The world’s greatest environmental threat disproportionately harms women and children, particularly in the developing world: it is indoor air pollution.
The World Health Organization estimates that indoor pollution kills 4.3 million people a year, mainly because 2.8 billion people still use firewood, dung and coal for cooking and keeping warm, breathing polluted air inside their homes every day. Indoor air pollution from cooking and heating with open fires can cause harm equivalent to smoking two packs of cigarettes a day.
And, because of their greater involvement in daily kitchen activities in societies where indoor cooking is prevalent, women experience higher personal exposure levels than men. During long hours spent indoors at their mothers’ sides, young children, too, are breathing more life-threatening pollutants than adult males.
It is well known that air pollution in cities like Beijing or Bangkok is far worse than in developed-world cities like New York. On average, developing world cities are 10 times more polluted. But what most don’t realize is that the indoor air in the homes of almost half this world’s families is 10 times worse than the outdoor air in Bangkok. For most women and children, the polluted public spaces of emerging mega-cities are dramatically cleaner, in terms of air quality, than their own smoke-filled homes.
To put the issue in perspective, take the much more talked-about environmental problem of global warming. WHO estimates that currently 141,000 a year die from global warming, while 4.3 million die right now each year from indoor air pollution—a figure many times higher than even the 250,000 annual deaths from global warming WHO anticipates by 2050. Of course, this does not mean global warming is an unimportant environmental issue, but clearly indoor air pollution should be given high priority as an urgent concern of humanitarians.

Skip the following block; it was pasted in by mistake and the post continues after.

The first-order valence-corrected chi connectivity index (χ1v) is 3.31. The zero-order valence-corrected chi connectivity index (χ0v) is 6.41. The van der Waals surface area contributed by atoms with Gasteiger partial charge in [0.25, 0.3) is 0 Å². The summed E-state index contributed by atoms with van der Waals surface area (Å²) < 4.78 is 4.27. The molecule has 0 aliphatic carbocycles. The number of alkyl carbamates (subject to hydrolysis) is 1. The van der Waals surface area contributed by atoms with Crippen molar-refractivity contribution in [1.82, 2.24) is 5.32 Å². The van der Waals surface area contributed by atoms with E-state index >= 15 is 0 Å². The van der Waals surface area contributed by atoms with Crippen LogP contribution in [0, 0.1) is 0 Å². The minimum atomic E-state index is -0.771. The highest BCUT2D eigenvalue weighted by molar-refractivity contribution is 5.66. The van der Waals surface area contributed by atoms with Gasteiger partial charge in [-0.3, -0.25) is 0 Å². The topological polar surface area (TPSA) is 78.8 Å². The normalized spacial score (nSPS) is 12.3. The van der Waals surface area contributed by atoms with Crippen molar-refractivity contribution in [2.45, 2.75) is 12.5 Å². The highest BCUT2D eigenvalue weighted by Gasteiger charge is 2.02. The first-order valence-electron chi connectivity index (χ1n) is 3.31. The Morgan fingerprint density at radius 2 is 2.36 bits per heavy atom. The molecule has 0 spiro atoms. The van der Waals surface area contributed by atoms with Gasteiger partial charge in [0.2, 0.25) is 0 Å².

The good news is that it is comparatively cheap to tackle the issue. One effective step is to provide half of these 2.8 billion people with improved cooking stoves, which dispel smoke to the outside through chimneys and vents. That alone would save almost half a million lives each year, and avoid 2.5 billion disease days. The cost would be around $5 billion a year, but this investment would yield economic, social and environmental benefits amounting to $52 billion a year.
Right now, we are presented with an important window of opportunity to influence environmental priorities as the world’s 193 governments are gearing up to select a set of development and environmental targets for the next 15 years through the United Nations. These new targets are set to replace the very successful Millennium Development Goals (MDGs) that expire this year.
My think tank, the Copenhagen Consensus, has asked 60 teams of top economists, including several Nobel laureates, to evaluate the economic, social and environmental costs and benefits of some of these proposals, to guide policy makers in the direction of the targets expected to do the most good.